Ryan also has yet to convince the Senate Republican leadership on welfare reform. Senate Majority Leader Mitch McConnell has kept his plans for the 2018 agenda close to the vest, and his lieutenants didn’t seem heartened by the speaker’s plans.

“I think that’s awfully ambitious,” Sen. John Cornyn, the No. 2 Republican, told National Journal.

GOP Sen. Roy Blunt said he’d “prefer” to take on a bipartisan infrastructure package next rather than entitlement reform.

Republicans in Congress could have passed a tax bill that didn’t add to the deficit. Instead, they focused on a deal that could add up to $1.5 trillion in federal government debt over a decade, and even more should a future Congress extend tax cuts for individuals that expire in 2025. “We have every intent of making those permanent,” Ryan said on Tuesday.

The central thrust of the GOP tax plan is a cut of the corporate rate from 35 percent to 21 percent, and an effort to bring U.S. tax policy in line with its overseas competitors. The bill offers a series of new breaks for businesses, such as the ability to fully deduct the cost of certain business purchases for five years, with a phase-out afterwards, and a new structure for so-called pass-through entities like limited-liability companies, which can now deduct 20 percent of their income.

The benefits are less certain on the individual side. The bill would reduce taxes on average for all income groups between 2018 and 2025, but higher-income households would receive a larger portion of the tax cuts as a percentage of their after-tax income, according to a Dec. 18 analysis from the nonpartisan Tax Policy Center. By 2027, 53 percent of taxpayers would pay more compared to now as individual tax breaks expire.

The bill also weakens the insurance marketplaces set up by the Affordable Care Act, repealing the tax that encourages people to buy health insurance with the help of government subsidies. Millions of people will drop their coverage in the coming years, raising the costs of premiums for the sicker people left in the marketplace, according to the Congressional Budget Office.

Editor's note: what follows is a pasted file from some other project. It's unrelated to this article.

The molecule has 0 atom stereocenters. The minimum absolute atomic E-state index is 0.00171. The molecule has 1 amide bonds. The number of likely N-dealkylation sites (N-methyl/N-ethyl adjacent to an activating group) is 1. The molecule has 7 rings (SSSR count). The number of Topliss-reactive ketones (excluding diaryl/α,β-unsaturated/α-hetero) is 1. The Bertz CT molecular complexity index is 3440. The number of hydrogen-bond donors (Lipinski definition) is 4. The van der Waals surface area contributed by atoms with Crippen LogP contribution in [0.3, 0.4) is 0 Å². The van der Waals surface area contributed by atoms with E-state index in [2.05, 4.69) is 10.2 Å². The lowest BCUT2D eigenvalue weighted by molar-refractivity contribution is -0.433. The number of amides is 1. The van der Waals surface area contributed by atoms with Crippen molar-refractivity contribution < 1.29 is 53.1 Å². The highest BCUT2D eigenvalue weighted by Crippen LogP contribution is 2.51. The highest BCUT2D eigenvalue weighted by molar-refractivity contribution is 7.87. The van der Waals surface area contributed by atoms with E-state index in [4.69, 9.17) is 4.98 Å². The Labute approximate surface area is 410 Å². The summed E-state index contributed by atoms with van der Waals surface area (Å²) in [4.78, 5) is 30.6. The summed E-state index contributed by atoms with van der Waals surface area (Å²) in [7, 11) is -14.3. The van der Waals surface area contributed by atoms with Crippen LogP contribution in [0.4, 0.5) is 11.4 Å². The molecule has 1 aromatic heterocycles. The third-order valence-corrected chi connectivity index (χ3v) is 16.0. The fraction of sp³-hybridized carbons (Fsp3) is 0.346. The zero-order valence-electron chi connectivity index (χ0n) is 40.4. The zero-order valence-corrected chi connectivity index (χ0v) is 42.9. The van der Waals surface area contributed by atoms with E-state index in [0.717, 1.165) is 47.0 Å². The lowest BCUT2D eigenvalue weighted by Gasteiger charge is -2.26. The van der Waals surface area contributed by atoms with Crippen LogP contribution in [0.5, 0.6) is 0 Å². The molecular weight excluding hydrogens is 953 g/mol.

Numerous analyses have found that the tax plan would increase the deficit. The nonpartisan Joint Committee on Taxation analysis of the bill said it would increase the deficit by up to $1.46 trillion over a decade. The conservative-leaning Tax Foundation found that the bill would increase the deficit by $448 billion over the same period, even when accounting for increased economic growth.

Other groups paint a much bleaker picture. The Committee for a Responsible Federal Budget, a budget-hawk group, said that the expiring individual tax breaks hide between $570 billion and $775 billion in additional costs over a decade, pushing the total price tag up to $2.2 trillion on a static basis when factoring in the cost of extending those breaks.

The House passed the bill, 224 to 201. Only 12 Republicans, mostly members from high-tax states like New York and New Jersey who opposed the state and local tax provisions, voted against the measure. The Senate passed the bill early Wednesday morning on a party-line vote.

For weeks, Sen. Bob Corker had been one of the few Republicans willing to vote against the tax bill because it could increase the debt burden on the next generation. But on Dec. 15, Corker came out in favor of the bill. He later said that he had talked to Speaker Ryan earlier that morning about the need to curb the growth of entitlement programs.

“There’s no question that we’ve got to find a way to deal with it,” Corker said.